With the same set of great expectations, I went to see Katha Collage-II (at Prithvi Theatre, Mumbai), expecting Naseer to weave his directorial magic there as well. This one, was a set of seven relatively smaller stories (adaptation of satirical articles written by Harishankar Parsai, who is known for his wit and humor in Hindi literature), pretty much carried out as one act plays. The star cast was recognizable, appropriate, but not the greatest. [Cast: Rakesh Chaturvedi, Arvind Pandey, Heeba Shah, Vishwajeet Pradhan, Ankur Vikal]

It’s a great play. But not in the same league as KC-I. However, the reason I am writing this post is not really to critique what I saw. I just want all the readers of this blog to definitely definitely watch KC-I as well as KC-II

The first story – Telephone (about the all pervasive telephone) is a disappointment. A little too loud, a little too vague, and the actors a little out of sorts. While the sarcasm is alive, not the impact.

Second – Bechara Bhala Aadmi (Pitiable nice men) is about how people take benefits of simpletons by calling them nice over and over again! This one was good both in terms of performance as well as adaptation. However, the length could be shortened a bit.

As we move towards the intermission, the tempo, the ease and the quality of performance improves, and refreshingly.

Third – (Private College ka Ghoshna Patra) The story around a Private College’s manifesto has some very subtle humor around the quality of education and the ulterior motifs behind the sprouting good-for-nothing private educational institutions. Not that I am against private educational institutions per se, but don’t we have a plethora of them that talk more than they deliver. Gaurav Sabnis became a big name in the blogosphere when he attacked one of them (wink, wink!)

Fourth (last before interval), which was about the whole fuss around taking bath (Snan), is the pick of the lot. The funniest of the plays, it features some of the most funny moments of KC-II, especially the comments about the vitality and energy shown by some people while taking bath in winters being utilized for some higher motives and national benefit!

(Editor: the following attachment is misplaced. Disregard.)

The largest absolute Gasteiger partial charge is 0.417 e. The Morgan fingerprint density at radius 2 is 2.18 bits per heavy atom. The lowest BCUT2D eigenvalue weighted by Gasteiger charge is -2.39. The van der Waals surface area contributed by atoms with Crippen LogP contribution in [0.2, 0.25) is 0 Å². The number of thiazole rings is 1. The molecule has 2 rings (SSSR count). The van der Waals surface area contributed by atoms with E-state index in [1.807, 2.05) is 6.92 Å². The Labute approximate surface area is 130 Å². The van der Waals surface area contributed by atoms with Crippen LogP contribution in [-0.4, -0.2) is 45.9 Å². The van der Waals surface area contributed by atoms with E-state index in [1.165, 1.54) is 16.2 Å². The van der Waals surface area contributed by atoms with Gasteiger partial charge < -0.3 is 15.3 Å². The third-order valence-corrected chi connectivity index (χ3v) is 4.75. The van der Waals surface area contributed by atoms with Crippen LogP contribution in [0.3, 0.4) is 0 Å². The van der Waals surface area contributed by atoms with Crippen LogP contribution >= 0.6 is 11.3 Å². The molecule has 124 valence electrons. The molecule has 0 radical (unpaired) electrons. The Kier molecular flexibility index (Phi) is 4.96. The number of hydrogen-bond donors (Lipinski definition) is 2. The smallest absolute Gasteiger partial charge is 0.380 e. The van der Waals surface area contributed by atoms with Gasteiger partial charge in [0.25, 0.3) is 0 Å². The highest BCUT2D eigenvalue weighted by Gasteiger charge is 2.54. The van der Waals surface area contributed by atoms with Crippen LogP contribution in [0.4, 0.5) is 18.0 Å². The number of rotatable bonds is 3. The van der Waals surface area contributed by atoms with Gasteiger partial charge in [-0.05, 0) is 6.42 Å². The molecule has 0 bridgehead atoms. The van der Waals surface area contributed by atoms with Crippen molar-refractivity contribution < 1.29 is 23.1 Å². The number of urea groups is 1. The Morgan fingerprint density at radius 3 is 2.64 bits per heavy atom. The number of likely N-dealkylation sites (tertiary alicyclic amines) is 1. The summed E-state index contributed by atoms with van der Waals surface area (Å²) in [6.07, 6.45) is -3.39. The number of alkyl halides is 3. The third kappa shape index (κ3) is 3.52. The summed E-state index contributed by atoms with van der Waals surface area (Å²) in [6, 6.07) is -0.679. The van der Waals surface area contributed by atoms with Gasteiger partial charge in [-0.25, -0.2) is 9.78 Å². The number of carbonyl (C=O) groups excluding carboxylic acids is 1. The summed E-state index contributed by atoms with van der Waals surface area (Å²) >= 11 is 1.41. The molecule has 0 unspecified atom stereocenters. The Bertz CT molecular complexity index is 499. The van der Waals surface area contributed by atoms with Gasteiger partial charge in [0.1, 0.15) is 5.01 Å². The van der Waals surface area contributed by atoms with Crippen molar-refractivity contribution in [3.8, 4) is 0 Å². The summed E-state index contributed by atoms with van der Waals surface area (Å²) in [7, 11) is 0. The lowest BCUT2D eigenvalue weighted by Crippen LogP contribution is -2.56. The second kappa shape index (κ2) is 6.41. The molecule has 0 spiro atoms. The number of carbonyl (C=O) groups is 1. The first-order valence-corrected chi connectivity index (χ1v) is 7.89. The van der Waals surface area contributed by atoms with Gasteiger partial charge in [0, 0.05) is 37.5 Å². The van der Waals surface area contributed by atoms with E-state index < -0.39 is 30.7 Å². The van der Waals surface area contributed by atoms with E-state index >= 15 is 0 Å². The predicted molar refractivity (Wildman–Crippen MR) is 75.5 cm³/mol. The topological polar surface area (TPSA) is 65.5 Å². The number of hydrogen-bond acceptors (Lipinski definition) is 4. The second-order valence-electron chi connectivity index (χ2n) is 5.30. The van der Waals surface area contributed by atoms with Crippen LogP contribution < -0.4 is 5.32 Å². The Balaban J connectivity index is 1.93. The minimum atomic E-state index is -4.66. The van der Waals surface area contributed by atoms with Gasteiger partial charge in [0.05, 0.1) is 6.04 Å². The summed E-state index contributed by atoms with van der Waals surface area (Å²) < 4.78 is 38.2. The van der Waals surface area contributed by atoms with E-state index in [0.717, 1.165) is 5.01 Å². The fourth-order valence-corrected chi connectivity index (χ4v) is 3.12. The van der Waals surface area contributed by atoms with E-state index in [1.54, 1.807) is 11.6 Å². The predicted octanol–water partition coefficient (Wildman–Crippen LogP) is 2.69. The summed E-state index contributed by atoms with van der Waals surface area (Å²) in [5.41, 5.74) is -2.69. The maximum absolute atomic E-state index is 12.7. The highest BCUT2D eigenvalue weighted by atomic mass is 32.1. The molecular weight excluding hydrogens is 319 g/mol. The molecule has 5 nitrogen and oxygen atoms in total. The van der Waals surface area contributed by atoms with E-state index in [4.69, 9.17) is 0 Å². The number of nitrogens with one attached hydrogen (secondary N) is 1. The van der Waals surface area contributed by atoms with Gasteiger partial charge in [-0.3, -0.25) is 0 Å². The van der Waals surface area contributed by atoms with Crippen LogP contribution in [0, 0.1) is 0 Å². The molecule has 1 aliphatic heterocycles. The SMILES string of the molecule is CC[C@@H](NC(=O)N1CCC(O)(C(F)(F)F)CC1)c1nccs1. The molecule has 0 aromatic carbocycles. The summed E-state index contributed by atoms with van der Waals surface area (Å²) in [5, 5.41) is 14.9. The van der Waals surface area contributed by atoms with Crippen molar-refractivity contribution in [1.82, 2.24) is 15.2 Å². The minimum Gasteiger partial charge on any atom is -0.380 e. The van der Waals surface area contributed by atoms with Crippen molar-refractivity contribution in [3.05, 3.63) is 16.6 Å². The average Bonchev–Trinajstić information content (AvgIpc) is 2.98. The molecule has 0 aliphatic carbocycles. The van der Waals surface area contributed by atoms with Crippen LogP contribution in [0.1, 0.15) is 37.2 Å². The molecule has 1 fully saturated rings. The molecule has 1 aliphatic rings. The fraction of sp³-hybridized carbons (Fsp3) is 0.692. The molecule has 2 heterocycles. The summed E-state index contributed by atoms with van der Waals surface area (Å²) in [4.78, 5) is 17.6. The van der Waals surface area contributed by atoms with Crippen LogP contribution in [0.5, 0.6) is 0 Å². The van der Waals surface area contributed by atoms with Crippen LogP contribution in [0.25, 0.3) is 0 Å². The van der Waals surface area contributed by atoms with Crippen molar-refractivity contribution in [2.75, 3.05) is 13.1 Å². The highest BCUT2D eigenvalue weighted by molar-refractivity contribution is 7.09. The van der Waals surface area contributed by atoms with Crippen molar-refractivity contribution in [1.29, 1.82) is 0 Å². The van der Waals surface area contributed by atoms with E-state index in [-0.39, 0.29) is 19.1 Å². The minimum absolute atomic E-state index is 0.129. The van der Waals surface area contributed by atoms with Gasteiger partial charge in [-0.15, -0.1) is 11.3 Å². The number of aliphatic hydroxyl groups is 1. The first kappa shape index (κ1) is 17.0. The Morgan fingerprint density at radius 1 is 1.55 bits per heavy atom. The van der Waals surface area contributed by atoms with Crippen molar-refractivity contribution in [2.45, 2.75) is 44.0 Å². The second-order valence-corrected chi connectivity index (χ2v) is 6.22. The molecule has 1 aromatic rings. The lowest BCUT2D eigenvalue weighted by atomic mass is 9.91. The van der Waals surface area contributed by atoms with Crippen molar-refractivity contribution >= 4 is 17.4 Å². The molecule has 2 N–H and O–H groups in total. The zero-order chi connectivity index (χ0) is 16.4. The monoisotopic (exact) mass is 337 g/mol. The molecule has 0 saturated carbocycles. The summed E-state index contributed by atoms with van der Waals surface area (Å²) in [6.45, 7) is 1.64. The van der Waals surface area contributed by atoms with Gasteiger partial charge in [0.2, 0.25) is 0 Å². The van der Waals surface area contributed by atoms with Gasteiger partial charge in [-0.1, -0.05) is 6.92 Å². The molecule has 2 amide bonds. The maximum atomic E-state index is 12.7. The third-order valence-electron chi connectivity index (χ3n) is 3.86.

After the interval, the fifth act is around the insecurities people have about their wives being exposed to other men (Vo Zara Wife Hain Na!). Quite subtle and a good dig on the Indian men, who are always caught in the dilemma of women’s equality and their own insecurity, it’s a nicely done play where the protagonist is a blind man (I could see this highest form of pun getting lost on many– you need to close your eyes to see what the world really is!)

Sixth act – (Samay Pe Milne Wale) around the demerits of being on time is again a timeless piece on the importance many people attach to the timing of their actions.

The finale – Prem Prasang mein Father (the role of a quintessential Indian dad in a love story) is a hilarious take on the double edged sword that impressing your girlfriend’s father can become!

 

The biggest drawback of the play, as I see it, in the metro circuits is the pure hindi language used (Klisht Hindi Bhasha), which I am sure goes over the head of many, who would like to look and feel intellectual, but have adopted Hin-glish as their mother tongue. That probably explains why “Vagina Monologues” is a bigger better sell-out play than plays like “Katha Collage”, “Jinne Lahore Ni Vekhya”, “Anaamdas Ka Potha”, et al.

The best thing about the play is that its a great writer’s work directed by one of the best in the industry (Naseer’s other works such as Waiting for Godot, The Prophet, Ismat Aapa Ke Naam, etc. are all acclaimed plays). It surely belongs to the “cannot be missed” list of plays!